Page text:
Chinese Developers’ Stocks Suspended by Hong Kong Exchange After Missing Annual Reports Deadline

By Fran Wang
Fran Wang
Fran Wang
April 4, 2022 Updated: April 4, 2022

Many large Chinese property stocks were suspended from trading as of April 1 as part of a wave of Hong Kong-listed companies missing the deadline to submit annual financial reports.

The Hong Kong Stock Exchange froze 32 stocks on April 1, including embattled Chinese property developers, particularly those declared in default on their debts or looking to default, like Sunac China Holdings Ltd., Shimao Group Holdings Ltd., and China Aoyuan Group Ltd.

Shimao Group’s shares were suspended as it would be unable to publish unaudited 2021 financial results on time due to the latest COVID-19 outbreak, according to its filing (pdf) to the exchange.

The pandemic had led to the lockdown of the company’s Shanghai headquarters building; the date for the curbs to be removed was still unknown, Shimao said.

This financial report season was expected to be the worst in a decade for Chinese developers when they were plagued by a credit crunch, delayed submissions, and a flurry of auditor resignations.

China Aoyuan, for example, stated (pdf) last week that it requires more time “to assess the potential provision for impairment, which may have a significant impact” on its results. In late January, Deloitte Touche Tohmatsu resigned as the company’s auditor because of a disagreement over additional charges to cover different procedures.

Failure to produce timely audited reports is a warning of potential corporate governance and financial transparency problems, said Fitch Ratings, “particularly when associated with a resignation or change of auditor close to reporting deadlines.”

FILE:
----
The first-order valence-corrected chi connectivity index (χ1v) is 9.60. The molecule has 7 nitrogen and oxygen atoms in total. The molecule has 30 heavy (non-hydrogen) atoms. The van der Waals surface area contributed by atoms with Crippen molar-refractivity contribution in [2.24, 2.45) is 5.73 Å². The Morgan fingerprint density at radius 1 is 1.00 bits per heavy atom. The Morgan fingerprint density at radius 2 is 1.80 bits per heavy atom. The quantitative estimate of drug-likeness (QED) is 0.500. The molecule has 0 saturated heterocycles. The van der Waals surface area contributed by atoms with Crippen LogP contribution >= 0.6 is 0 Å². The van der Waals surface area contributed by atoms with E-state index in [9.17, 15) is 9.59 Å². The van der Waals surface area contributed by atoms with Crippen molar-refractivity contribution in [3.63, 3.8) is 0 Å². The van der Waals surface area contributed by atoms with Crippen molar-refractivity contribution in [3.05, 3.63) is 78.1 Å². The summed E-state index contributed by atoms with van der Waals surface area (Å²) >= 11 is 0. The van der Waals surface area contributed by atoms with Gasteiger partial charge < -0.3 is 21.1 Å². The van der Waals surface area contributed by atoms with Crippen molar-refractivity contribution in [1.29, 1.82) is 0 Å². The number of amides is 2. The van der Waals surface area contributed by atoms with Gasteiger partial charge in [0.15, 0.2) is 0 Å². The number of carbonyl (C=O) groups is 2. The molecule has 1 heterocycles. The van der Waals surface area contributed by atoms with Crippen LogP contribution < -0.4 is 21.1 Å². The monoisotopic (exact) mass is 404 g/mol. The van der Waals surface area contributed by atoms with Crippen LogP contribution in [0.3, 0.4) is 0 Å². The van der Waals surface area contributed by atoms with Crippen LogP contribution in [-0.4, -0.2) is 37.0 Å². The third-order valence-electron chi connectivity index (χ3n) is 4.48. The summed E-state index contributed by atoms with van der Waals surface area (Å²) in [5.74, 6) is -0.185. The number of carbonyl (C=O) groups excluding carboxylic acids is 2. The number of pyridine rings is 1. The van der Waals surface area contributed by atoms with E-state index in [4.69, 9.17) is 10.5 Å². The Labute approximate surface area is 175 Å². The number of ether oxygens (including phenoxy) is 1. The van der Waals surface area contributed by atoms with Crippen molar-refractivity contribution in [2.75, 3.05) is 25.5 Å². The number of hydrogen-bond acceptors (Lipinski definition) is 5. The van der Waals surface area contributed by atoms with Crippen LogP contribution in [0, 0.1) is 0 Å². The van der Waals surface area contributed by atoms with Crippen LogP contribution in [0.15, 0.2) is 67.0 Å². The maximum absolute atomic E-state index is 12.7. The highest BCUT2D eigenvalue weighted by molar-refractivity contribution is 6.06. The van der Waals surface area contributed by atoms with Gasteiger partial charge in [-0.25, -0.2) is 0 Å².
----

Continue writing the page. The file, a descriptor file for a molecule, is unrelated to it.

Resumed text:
For some developers, rating agency downgrades were another factor for some developers’ delayed results. Sunac China Holdings said (pdf) that it would miss the result reporting deadline, citing “issues relating to [its] offshore loans” arising from recent downgrades by international rating firms and its proposed domestic bonds payment extension.

The company warned that it would likely report a 2021 net profit 85 percent below the level of a year before. Fitch Ratings, S&P Global Ratings, and Moody’s Investors Service have all downgraded the company in the last two weeks, expressing worries about the company’s liquidity and refinancing risks.

The sales outlook for the industry continues to deteriorate, with new COVID outbreaks and lockdowns increasing. Data service China Real Estate Information Corp. (CRIC) revealed that total contracted sales for the country’s top 100 developers fell 52.7 percent in March from a year before.

Under a special pandemic rule enacted in 2020, which exempts firms from reporting unaudited results by the deadline, HKEX allowed 192 other companies’ stocks to remain in play. Several Chinese developers took advantage of the exception, including Yuzhou Group Holdings, Ronshine China Holdings, and Guangzhou R&F Properties.

Fitch Ratings said that audit problems could induce severe funding issues and raise the risk of default, noting that it may be “a signal that increases the wariness of potential lenders about [the companies’] debt-repayment capacity, discouraging them from extending further loans.”  

Other troubled developers like China Evergrande Group (pdf) and Sinic Holdings Group (pdf) were already suspended from trading earlier.

According to HKEX rules, firms have been allowed to submit unaudited figures by March 31 due to COVID-related delays and to file the audited version by April 30 to avoid suspension. 

Fran Wang